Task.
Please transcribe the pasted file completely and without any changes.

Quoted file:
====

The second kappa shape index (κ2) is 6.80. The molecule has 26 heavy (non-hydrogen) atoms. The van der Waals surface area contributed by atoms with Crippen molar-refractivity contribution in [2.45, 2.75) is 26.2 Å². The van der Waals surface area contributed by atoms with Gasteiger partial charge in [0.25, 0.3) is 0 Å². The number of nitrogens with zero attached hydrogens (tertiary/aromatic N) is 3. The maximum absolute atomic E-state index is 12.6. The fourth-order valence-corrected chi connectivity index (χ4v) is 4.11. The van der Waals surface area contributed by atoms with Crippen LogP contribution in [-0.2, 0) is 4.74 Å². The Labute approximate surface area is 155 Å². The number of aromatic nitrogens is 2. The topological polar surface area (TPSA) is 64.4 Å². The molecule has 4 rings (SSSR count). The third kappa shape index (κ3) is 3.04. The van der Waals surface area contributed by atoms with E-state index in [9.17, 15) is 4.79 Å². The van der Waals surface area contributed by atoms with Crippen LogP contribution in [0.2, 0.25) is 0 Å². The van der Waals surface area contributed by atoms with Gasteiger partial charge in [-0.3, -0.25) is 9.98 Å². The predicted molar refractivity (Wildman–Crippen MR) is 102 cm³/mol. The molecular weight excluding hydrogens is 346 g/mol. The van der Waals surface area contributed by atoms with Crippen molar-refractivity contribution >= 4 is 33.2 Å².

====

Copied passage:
The second kappa shape index (κ2) is 6.80. The molecule has 26 heavy (non-hydrogen) atoms. The van der Waals surface area contributed by atoms with Crippen molar-refractivity contribution in [2.45, 2.75) is 26.2 Å². The van der Waals surface area contributed by atoms with Gasteiger partial charge in [0.25, 0.3) is 0 Å². The number of nitrogens with zero attached hydrogens (tertiary/aromatic N) is 3. The maximum absolute atomic E-state index is 12.6. The fourth-order valence-corrected chi connectivity index (χ4v) is 4.11. The van der Waals surface area contributed by atoms with Crippen LogP contribution in [-0.2, 0) is 4.74 Å². The Labute approximate surface area is 155 Å². The number of aromatic nitrogens is 2. The topological polar surface area (TPSA) is 64.4 Å². The molecule has 4 rings (SSSR count). The third kappa shape index (κ3) is 3.04. The van der Waals surface area contributed by atoms with E-state index in [9.17, 15) is 4.79 Å². The van der Waals surface area contributed by atoms with Crippen LogP contribution in [0.2, 0.25) is 0 Å². The van der Waals surface area contributed by atoms with Gasteiger partial charge in [-0.3, -0.25) is 9.98 Å². The predicted molar refractivity (Wildman–Crippen MR) is 102 cm³/mol. The molecular weight excluding hydrogens is 346 g/mol. The van der Waals surface area contributed by atoms with Crippen molar-refractivity contribution >= 4 is 33.2 Å².